7. Paralegals
  8. Cosmetologists
  9. Carpenters
  10. Medical Sonographers and Cardiovascular Technicians
  11. Solar Photovoltaic Installers
  12. Radiation Therapists
  13. Industry Mechanics and Maintenance Workers

1. Wind Turbine Technicians

What they do:

Wind turbine technicians install, maintain, and repair wind turbines. They typically work on wind farms to ensure the efficient and safe operation of these renewable energy sources.

Typical trade school training involved:

Trade school programs for wind turbine technicians cover electrical systems, hydraulics, and wind turbine technology. Hands-on training includes working with turbine components and maintenance procedures. If you’re looking to get into this booming field, trade school training can be the wind beneath your wings, helping you breeze through after graduation.

The job outlook for wind turbine technicians is incredible! Employment of wind turbine technicians is projected to grow 45 percent from 2022 to 2032, which is significantly faster than average.

For more information, go through the US Bureau of Labor Services’ (BLS) Occupational Outlook Handbook on Wind Turbine Technicians.

Related: Most In-Demand Majors for 2024

2. Dental Hygienists / Dental Assistants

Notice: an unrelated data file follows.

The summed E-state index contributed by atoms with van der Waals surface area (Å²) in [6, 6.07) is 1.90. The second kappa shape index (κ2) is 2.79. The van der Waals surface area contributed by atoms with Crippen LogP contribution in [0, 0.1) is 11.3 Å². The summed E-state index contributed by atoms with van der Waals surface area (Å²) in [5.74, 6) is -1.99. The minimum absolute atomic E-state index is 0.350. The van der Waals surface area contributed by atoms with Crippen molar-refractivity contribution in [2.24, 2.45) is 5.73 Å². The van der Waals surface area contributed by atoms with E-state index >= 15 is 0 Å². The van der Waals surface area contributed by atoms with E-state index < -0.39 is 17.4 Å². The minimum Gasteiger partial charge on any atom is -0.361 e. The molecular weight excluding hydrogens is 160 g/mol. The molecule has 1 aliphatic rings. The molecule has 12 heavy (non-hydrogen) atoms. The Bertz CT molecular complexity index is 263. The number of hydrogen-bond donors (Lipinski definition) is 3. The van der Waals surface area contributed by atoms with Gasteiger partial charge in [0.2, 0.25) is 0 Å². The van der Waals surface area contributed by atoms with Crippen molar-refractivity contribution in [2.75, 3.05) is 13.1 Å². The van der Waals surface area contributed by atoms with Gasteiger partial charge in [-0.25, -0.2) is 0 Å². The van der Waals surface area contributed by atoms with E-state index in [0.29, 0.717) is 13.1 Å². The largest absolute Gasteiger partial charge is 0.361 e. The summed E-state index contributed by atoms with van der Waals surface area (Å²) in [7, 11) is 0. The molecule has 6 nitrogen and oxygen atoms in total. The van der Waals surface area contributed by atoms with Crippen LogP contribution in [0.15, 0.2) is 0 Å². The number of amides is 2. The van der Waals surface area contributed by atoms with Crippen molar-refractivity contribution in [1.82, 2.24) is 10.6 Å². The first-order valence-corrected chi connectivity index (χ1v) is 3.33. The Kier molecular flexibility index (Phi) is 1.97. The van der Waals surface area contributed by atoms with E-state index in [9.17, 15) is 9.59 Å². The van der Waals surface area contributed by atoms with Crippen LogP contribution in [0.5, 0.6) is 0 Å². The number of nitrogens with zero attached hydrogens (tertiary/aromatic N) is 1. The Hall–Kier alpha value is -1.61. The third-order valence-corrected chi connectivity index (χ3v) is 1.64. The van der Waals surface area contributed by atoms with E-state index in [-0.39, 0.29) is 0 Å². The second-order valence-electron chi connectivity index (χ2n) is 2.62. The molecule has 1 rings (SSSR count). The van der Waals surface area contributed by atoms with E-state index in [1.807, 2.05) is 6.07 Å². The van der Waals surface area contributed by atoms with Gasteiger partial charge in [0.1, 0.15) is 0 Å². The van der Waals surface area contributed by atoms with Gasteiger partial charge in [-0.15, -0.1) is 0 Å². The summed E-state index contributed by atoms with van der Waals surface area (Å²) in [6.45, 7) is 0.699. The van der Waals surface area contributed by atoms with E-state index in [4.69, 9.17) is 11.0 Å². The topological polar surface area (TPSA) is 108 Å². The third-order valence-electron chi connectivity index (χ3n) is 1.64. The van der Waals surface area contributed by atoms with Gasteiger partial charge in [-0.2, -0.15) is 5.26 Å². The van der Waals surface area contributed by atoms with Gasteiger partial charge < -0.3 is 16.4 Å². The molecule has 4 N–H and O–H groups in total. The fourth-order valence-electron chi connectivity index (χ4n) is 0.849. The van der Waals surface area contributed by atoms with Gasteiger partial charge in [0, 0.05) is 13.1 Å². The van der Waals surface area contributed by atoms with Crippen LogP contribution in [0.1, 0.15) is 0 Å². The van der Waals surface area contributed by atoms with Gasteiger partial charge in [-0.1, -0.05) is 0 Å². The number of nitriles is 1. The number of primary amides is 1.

What they do:

Dental hygienists and assistants play an important role in oral healthcare. They have slightly different roles, and many trade school programs can prepare you for both roles. Dental hygienists typically clean teeth, conduct oral examinations, and educate patients on proper dental care. Dental assistants assist dentists during procedures, manage patient records, and ensure the smooth operation of the dental offices they work in. 

Typical trade school training involved:

Trade school training for dental hygienists and dental assistants includes coursework in dental anatomy, radiography, and oral health procedures. Practical training often involves hands-on experience in dental clinics, providing exposure to real-world scenarios. 

The BLS’ Occupational Outlook Handbooks for Dental Hygienists and Dental Assistants are a great resource for those looking for roles in dental settings.

3. HVAC (Heating, Ventilation, and Air Conditioning) Technicians

What they do:

HVAC (Heating, Ventilation, and Air Conditioning) technicians install, repair, and maintain heating and cooling systems in residential and commercial buildings.

Typical trade school training involved:

Trade school programs for HVAC technicians cover topics such as electrical systems, refrigeration, and heating and cooling technology. Practical training often involves troubleshooting and repairing HVAC systems.

The O*NET Online page on HVAC Technicians, Mechanics, and Installers is a handy resource for further information on trade school jobs related to HVAC. The BLS Occupational Outlook Handbook for HVAC Mechanics also provides useful details on related careers. 

4. Licensed Vocational Nurses (LVNs)

What they do: